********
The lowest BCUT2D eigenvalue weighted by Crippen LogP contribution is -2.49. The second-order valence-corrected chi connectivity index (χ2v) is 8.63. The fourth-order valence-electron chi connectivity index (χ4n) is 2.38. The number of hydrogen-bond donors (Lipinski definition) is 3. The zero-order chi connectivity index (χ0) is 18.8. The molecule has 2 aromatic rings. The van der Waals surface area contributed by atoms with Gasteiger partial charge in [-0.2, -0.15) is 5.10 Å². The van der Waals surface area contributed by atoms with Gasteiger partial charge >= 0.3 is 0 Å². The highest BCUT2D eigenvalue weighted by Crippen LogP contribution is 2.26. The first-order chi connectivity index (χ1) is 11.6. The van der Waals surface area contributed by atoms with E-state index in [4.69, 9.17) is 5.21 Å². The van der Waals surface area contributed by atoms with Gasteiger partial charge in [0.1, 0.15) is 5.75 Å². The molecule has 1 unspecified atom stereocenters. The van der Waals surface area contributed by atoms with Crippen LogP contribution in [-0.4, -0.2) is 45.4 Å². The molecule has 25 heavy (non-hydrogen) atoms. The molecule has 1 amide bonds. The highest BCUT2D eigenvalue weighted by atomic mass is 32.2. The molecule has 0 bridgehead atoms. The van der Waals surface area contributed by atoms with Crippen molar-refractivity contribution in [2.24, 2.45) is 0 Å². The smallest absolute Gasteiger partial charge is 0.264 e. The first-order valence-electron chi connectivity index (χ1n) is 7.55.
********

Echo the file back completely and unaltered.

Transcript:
The lowest BCUT2D eigenvalue weighted by Crippen LogP contribution is -2.49. The second-order valence-corrected chi connectivity index (χ2v) is 8.63. The fourth-order valence-electron chi connectivity index (χ4n) is 2.38. The number of hydrogen-bond donors (Lipinski definition) is 3. The zero-order chi connectivity index (χ0) is 18.8. The molecule has 2 aromatic rings. The van der Waals surface area contributed by atoms with Gasteiger partial charge in [-0.2, -0.15) is 5.10 Å². The van der Waals surface area contributed by atoms with Gasteiger partial charge >= 0.3 is 0 Å². The highest BCUT2D eigenvalue weighted by Crippen LogP contribution is 2.26. The first-order chi connectivity index (χ1) is 11.6. The van der Waals surface area contributed by atoms with E-state index in [4.69, 9.17) is 5.21 Å². The van der Waals surface area contributed by atoms with Gasteiger partial charge in [0.1, 0.15) is 5.75 Å². The molecule has 1 unspecified atom stereocenters. The van der Waals surface area contributed by atoms with Crippen LogP contribution in [-0.4, -0.2) is 45.4 Å². The molecule has 25 heavy (non-hydrogen) atoms. The molecule has 1 amide bonds. The highest BCUT2D eigenvalue weighted by atomic mass is 32.2. The molecule has 0 bridgehead atoms. The van der Waals surface area contributed by atoms with Crippen molar-refractivity contribution in [2.24, 2.45) is 0 Å². The smallest absolute Gasteiger partial charge is 0.264 e. The first-order valence-electron chi connectivity index (χ1n) is 7.55.